Rôle fonctionnel de l'adhésion aux théories du complot : un moyen de distinction ?

Abstract : In this thesis, we argue that the desire to be different from others (i.e., the need for uniqueness) would foster the adoption and increase of conspiracy beliefs. This relationship may be due to the fact that people with high need for uniqueness are more likely to be attracted by what is scarce and unavailable. We argue that scarcity and unavailability specifically characterizes conspiracy narratives (e.g., the conviction to hold secret information). We present 12 studies testing empirically this hypothesis.Among our main results, we show that people with high level of beliefs in conspiracy theories think that they have a higher level of beliefs in these theories compared to others (Studies 4, 5 and 6), that is a necessary prerequisite to our hypothesis. Then, we highlighted that people with a high need for uniqueness believe more in conspiracy theories (Study 8). According to our hypothesis, we also demonstrate that high believers in conspiracy theories are more likely to think that they possess secret information about various conspiracies (Study 9). A meta-analysis conducted on two studies testing the causal role of need for uniqueness on conspiracy beliefs (Studies 11 and 12) suggests that a situation in which need for uniqueness is enhanced increases people's conspiracy beliefs.Taken together, these studies suggest that the need for uniqueness plays a role in the endorsement of conspiracy theories, although the effect size seems relatively modest. To conclude, this thesis is one of the few works devoted to exploring the role of motivational explanations for conspiracy beliefs.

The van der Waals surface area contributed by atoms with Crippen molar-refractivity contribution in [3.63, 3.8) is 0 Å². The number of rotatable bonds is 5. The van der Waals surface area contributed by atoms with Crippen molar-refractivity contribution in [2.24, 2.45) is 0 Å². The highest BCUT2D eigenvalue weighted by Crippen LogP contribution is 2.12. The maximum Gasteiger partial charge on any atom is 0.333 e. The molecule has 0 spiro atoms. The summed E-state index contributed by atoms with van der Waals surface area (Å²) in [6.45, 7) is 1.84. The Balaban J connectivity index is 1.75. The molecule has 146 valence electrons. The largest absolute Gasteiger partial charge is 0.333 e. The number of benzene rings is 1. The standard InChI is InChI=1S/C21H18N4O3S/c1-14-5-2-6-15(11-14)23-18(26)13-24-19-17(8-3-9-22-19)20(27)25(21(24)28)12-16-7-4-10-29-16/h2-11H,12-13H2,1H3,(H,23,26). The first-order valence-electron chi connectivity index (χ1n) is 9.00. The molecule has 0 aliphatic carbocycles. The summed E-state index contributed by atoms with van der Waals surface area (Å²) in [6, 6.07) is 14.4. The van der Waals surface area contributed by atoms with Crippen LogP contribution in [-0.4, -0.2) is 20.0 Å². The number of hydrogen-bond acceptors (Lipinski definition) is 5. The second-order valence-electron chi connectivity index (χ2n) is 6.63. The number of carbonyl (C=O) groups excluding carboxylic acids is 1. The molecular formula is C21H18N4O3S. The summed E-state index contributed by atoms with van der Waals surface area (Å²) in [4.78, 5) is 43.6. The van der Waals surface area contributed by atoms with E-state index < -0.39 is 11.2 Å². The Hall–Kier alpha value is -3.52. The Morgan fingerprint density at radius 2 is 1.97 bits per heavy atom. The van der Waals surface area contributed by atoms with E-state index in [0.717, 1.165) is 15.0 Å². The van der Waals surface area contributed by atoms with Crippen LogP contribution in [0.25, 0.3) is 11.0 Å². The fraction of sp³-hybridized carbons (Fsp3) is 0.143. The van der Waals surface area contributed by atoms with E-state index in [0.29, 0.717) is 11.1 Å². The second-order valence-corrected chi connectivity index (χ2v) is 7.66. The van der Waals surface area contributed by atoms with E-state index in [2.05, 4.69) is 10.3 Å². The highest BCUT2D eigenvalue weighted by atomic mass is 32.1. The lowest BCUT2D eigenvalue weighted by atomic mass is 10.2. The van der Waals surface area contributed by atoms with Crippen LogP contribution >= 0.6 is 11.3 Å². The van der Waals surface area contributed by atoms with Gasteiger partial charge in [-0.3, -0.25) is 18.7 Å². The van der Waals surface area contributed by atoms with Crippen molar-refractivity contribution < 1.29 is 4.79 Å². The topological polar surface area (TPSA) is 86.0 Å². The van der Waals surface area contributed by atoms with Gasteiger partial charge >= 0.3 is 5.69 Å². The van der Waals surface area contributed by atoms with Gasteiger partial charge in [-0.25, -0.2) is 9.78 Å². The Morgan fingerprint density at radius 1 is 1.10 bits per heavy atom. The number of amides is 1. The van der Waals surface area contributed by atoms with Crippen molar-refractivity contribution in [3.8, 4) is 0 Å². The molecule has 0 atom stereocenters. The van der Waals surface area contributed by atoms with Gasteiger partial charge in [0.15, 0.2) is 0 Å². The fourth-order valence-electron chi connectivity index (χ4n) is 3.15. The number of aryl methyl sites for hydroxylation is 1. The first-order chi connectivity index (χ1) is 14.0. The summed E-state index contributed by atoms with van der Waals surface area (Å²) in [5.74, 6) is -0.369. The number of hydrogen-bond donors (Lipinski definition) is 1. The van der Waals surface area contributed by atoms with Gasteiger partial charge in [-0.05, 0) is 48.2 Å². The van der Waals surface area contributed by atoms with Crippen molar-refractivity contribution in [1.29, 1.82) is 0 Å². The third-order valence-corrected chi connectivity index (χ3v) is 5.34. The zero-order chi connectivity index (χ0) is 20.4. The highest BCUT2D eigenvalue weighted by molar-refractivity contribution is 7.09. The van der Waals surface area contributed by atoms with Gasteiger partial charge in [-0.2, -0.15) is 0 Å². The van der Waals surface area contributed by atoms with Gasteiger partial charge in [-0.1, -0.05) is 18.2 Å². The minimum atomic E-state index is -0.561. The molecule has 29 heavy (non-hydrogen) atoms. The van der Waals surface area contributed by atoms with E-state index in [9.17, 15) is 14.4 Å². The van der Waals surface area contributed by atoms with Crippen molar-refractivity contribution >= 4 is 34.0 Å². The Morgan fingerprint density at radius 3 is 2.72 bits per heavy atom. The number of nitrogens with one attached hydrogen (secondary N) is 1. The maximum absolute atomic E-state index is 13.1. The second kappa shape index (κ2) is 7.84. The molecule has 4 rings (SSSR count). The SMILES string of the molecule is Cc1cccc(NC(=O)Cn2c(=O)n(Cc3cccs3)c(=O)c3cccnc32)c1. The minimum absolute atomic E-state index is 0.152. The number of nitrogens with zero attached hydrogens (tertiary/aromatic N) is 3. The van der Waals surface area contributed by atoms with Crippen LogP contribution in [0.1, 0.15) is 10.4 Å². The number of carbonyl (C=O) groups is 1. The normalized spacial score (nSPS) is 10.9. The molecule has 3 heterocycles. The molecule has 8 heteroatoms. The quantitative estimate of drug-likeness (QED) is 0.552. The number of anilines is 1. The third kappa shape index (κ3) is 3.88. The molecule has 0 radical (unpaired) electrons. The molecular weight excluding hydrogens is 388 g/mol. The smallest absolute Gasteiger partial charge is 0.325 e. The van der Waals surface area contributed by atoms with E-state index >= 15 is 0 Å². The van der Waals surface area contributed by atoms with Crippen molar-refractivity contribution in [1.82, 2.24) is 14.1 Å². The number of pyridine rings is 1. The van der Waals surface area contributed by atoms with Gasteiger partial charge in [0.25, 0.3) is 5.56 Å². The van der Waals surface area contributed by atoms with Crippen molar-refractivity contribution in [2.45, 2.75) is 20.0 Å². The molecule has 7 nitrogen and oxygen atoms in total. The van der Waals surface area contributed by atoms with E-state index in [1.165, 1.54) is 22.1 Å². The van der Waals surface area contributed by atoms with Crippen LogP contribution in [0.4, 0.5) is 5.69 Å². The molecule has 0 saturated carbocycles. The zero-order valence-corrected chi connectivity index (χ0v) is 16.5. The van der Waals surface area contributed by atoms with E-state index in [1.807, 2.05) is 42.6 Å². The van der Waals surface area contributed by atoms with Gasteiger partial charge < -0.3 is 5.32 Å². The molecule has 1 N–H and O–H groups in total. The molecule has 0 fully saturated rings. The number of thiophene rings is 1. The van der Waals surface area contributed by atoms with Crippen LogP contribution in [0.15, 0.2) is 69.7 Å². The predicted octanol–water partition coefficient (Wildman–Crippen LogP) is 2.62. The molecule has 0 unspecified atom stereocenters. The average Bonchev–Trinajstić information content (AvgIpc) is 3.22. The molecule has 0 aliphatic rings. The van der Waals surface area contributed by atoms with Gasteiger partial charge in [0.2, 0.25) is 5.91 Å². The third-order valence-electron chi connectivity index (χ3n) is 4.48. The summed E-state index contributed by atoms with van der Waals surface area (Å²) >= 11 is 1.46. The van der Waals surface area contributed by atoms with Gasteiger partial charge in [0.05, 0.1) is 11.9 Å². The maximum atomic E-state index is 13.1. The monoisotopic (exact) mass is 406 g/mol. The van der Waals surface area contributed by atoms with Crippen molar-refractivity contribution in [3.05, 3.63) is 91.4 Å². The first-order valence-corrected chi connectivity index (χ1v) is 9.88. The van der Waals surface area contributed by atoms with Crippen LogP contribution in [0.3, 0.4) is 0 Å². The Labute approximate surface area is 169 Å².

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Anthony Lantian. Rôle fonctionnel de l'adhésion aux théories du complot : un moyen de distinction ?. Psychologie. Université Grenoble Alpes, 2015. Français. ⟨NNT : 2015GREAS006⟩. ⟨tel-01251554⟩

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